Lottery winners were sent an email or a letter. Ask them to send a screenshot or scan of the letter with their names and reference numbers obfuscated. Take special note of the price mentioned in the letter.
Tickets were available in four price categories – Category 1: €370, Cat 2: €260, Cat 3: €160, and Cat 4: €70. Youth Package tickets for one child accompanied by one adult were available at discount prices in Category 2: €140 (1 adult + 1 child ticket).
Furthermore, an administration fee is added per order:
Ticket orders within Germany: €10
Ticket orders within Europe: €20
Ticket orders outside Europe: €35
So make your maths. If your potential seller lives in Germany and is trying to sell you two Category 4 tickets, the price you should see in the letter is €150 (€70 + €70 + €10). If he lives in another place in Europe, it should be €160, and so on. If you don’t know the country the potential seller is from, do ask him, so that you can calculate the correct price he should have paid.
Also, take special note of the filename. One seller sent us a file called “uefa ticket application (1).jpg”. That “(1)” is generally added to the filename by web browsers trying to save a file when there is already a file with the same name in the folder they are trying to save it in. If someone is taking a screenshot or a scan, they shouldn’t be downloading from a web browser.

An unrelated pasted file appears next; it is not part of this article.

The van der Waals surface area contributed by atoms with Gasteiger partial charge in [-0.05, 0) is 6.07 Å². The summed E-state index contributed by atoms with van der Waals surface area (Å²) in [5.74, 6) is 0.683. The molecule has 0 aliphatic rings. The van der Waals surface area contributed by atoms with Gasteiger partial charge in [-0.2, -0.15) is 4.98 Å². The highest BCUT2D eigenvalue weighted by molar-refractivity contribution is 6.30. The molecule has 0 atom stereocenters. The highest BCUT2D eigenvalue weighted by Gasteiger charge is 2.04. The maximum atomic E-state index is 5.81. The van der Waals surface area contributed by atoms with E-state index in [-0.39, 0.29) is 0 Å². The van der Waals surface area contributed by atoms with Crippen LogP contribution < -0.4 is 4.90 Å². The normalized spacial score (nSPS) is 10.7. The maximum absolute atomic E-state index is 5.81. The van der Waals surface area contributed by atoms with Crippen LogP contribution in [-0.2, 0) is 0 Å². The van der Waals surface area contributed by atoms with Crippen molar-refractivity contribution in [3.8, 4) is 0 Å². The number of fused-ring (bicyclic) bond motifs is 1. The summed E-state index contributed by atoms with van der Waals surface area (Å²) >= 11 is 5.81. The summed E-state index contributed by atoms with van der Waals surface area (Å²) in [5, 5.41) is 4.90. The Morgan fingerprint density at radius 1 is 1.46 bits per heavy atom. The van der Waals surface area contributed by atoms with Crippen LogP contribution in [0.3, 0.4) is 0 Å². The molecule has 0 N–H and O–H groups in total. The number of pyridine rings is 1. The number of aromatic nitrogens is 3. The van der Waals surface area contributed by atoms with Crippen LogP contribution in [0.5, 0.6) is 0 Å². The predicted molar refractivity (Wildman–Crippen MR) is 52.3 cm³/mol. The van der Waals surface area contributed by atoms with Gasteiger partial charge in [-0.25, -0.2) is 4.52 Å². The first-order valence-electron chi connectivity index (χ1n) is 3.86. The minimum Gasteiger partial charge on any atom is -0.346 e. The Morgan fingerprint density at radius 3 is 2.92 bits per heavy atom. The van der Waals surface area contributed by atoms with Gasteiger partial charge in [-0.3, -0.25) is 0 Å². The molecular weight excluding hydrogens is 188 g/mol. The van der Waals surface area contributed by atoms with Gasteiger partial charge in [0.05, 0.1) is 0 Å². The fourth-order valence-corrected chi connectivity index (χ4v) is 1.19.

Furthermore, you may want to check around in Google Images in order to see if you could locate the exact same image. In our case, it proved a bit hard to find similar images, but you may have more luck.
Mistake 6: They lie about their country
This part is a bit tricky and involves some more advanced computer skills. Try to get the person to send you an email. Look at the message headers and find the originating IP address, and run a whois on that address to get the user’s country and ISP name. If this sounds like Chinese to you, take a look at this excellent guide. Try to get them to email you, as this will generally help you identify them. It’s how I caught the Nigerian scammer that I mentioned earlier.